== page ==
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Columbia's Islamic Center is finally ready to expand after 15 years of waiting

Friday, January 17, 2014 | 8:53 a.m. CST; updated 9:12 p.m. CST, Friday, January 17, 2014
A computer rendering of the east-facing side of the Islamic Center of Central Missouri that will be built as soon as demolition of the current building and trailer that house the Islamic school can begin.

COLUMBIA — The Islamic Center of Central Missouri is packed on Fridays for the midday prayer service — called Jumu’ah in Arabic.

Outside, the parking lots are full, and cars line the metered spots on the downtown streets around the mosque.

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Inside the musalla — the main hall where adherents pray — men and boys are on their knees, row after row, column after column.

When there is no room in the musalla, others kneel in prayer in hallways and vestibules. Women and girls are gathered in a separate part of the building, which can be just as crowded.

It is a busy place, especially on Friday, which is the holy day in Islam.

“Any given Friday, we get about 400 people,” said Rashed Nizam, chairman of the project committee at the Islamic Center.

As the city's diverse population of residents and students continues to grow, the mosque has found itself in a tight spot. There are times when it must rent space to accommodate all the needs of its worshipers, especially during the most important holidays.

Founded in 1983, it is still the only Islamic center in Columbia. Today, the congregation includes more than 1,200 adherents.

For at least the last 15 years, there has been a growing desire to expand the mosque to meet community needs, but the solution has been elusive. The center can't sacrifice any of its parking spaces and no suitable space has been available to purchase.

Recently, however, the city approved plans to add more than 8,000 square feet to the mosque after demolishing some buildings on the property, including the current school.

Valued at $1.6 million, the expansion will include new classroom space for the school, which now serves students from kindergarten through fifth grade. The project will also add a large multipurpose room that can be used as a gym, a community center and a place for prayer and celebration.

Construction is expected to take six to nine months, and the center must rent space to house the school while the expansion is built.

"We are pretty much ready," said Nizam. "We are actively looking for a place for school to be held."

Selection of a contractor is the next step, and Nizam said he was optimistic about the prospects: “We think we’ve found the right person.”

The center's first attempt at expansion begin in 1998 with an offer to buy the piece of land that is now Flat Branch Park on Columbia’s west side.

The center wanted to build a multi-use cultural and educational center that would be open to the public, but a local group wanted the land to use as a trailhead for the MKT Nature and Fitness Trail. In the end, the city of Columbia decided not to sell to either group.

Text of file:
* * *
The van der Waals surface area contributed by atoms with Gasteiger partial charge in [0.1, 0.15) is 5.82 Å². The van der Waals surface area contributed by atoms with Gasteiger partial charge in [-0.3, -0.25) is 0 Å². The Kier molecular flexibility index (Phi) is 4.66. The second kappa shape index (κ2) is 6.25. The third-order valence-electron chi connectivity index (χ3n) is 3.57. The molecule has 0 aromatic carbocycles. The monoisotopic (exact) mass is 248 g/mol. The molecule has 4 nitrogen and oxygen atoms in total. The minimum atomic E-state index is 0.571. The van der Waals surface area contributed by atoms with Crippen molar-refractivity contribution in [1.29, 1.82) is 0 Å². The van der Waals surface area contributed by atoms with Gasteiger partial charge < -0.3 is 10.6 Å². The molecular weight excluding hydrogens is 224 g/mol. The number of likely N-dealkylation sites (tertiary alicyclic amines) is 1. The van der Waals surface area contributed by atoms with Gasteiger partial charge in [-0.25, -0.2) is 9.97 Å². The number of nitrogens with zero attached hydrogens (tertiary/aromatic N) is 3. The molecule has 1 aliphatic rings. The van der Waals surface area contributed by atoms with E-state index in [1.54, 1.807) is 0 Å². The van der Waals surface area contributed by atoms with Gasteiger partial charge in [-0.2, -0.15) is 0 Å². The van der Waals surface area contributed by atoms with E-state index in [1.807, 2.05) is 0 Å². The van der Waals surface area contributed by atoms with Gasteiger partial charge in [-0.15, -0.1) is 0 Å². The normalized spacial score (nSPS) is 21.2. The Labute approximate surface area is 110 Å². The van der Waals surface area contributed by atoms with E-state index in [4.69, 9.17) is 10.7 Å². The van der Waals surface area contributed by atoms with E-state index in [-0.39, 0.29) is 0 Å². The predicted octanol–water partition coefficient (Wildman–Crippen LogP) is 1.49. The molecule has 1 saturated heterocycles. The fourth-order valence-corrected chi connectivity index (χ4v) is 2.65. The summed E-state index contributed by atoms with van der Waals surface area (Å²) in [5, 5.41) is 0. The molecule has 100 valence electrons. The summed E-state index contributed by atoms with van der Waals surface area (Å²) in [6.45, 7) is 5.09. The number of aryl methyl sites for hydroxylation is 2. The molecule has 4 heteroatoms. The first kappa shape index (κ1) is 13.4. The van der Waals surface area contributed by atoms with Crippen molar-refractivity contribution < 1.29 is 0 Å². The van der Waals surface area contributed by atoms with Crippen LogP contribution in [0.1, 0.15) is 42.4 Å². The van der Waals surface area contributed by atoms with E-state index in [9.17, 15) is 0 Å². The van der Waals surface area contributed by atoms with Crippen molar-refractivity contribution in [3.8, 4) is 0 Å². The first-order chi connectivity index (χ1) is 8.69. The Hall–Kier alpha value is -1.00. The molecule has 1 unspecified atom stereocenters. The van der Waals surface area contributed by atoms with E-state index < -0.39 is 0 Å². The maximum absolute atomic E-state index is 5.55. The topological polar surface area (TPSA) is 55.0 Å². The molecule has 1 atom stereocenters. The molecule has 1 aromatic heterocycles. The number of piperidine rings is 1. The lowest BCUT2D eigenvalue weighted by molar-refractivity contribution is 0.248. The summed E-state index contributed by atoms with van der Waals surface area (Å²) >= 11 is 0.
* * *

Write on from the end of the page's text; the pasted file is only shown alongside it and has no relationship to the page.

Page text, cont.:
Since then, the population of Muslims in Columbia has seen steady growth, although it fluctuates with the number of students from other countries who attend MU. The number isn’t as large as it once was, Mohammad Eldeib, chairman of the center's board of trustees, said. But many international students decide to remain in Columbia. 

"They choose Columbia as a place to live because of so many benefits," he said.  "The health facilities, the education, the (low) number of crimes make it more desirable than many more places to live."

Although there are different sects of Islam, as with other religions, the Islamic center in Columbia serves everyone. “Islam is Islam,” said Eldeib.

To be a Muslim, one must testify there is no God but one God, observe the prayer, perform charitable works, observe the month of Ramadan and undertake the hajj — a pilgrimage to Mecca — at least once.

The center is open seven days a week to anyone who wants to visit, Eldeib said. During Ramadan, the center is open to Muslims and non-Muslims who want to share in the breaking of the fast at sunset.

It is made available, as well, to members of the community for weddings and special events.

The mosque also plays an important part in charitable works that serve the local community. The Islamic culture is one that encourages modesty, and that modesty extends to charitable works.

“It is part of our culture not to brag on what you do,” Eldeib said.

The center works with local charities such as the St. Francis House, which provides shelter and rehabilitation service for the homeless. Volunteers from the Islamic Center help prepare and deliver meals.

In November, they packaged more than 30,000 meals for needy families. The center also works with other local churches and charities in the Columbia area.

The center has also assisted in local relief efforts such as the one for the Joplin tornado in 2011.

The Islamic Center wants to continue to serve both the Muslim population in the Columbia area, as well as the community at large, Nizam said.

"Whatever God wills, it will happen," he said. "People tried, it didn't happen for many reasons, but at the end of the day we all count on God's will."

Supervising editor is Jeanne Abbott.


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